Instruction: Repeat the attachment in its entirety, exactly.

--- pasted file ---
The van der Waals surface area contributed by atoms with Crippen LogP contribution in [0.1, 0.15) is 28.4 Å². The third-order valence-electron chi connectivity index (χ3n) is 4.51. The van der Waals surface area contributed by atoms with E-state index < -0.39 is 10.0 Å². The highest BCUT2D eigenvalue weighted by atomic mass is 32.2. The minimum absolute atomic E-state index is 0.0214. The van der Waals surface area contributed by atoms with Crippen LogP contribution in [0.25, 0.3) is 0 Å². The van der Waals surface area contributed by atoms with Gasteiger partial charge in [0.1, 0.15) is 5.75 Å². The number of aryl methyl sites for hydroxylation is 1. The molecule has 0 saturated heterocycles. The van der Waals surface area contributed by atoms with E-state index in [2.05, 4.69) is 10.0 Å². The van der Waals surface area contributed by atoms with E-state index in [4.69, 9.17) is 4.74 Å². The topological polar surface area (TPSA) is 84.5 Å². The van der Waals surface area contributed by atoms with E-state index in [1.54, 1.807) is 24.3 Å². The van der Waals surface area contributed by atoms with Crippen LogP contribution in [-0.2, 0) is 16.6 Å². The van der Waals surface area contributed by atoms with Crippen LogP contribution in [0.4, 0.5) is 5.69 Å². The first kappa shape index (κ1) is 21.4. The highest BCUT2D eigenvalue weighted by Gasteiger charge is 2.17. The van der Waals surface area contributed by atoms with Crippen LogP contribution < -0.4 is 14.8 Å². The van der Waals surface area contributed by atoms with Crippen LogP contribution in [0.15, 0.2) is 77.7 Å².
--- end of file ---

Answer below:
The van der Waals surface area contributed by atoms with Crippen LogP contribution in [0.1, 0.15) is 28.4 Å². The third-order valence-electron chi connectivity index (χ3n) is 4.51. The van der Waals surface area contributed by atoms with E-state index < -0.39 is 10.0 Å². The highest BCUT2D eigenvalue weighted by atomic mass is 32.2. The minimum absolute atomic E-state index is 0.0214. The van der Waals surface area contributed by atoms with Crippen LogP contribution in [0.25, 0.3) is 0 Å². The van der Waals surface area contributed by atoms with Gasteiger partial charge in [0.1, 0.15) is 5.75 Å². The number of aryl methyl sites for hydroxylation is 1. The molecule has 0 saturated heterocycles. The van der Waals surface area contributed by atoms with E-state index in [2.05, 4.69) is 10.0 Å². The van der Waals surface area contributed by atoms with E-state index in [4.69, 9.17) is 4.74 Å². The topological polar surface area (TPSA) is 84.5 Å². The van der Waals surface area contributed by atoms with E-state index in [1.54, 1.807) is 24.3 Å². The van der Waals surface area contributed by atoms with Crippen LogP contribution in [-0.2, 0) is 16.6 Å². The van der Waals surface area contributed by atoms with Crippen LogP contribution in [0.4, 0.5) is 5.69 Å². The first kappa shape index (κ1) is 21.4. The highest BCUT2D eigenvalue weighted by Gasteiger charge is 2.17. The van der Waals surface area contributed by atoms with Crippen LogP contribution < -0.4 is 14.8 Å². The van der Waals surface area contributed by atoms with Crippen LogP contribution in [0.15, 0.2) is 77.7 Å².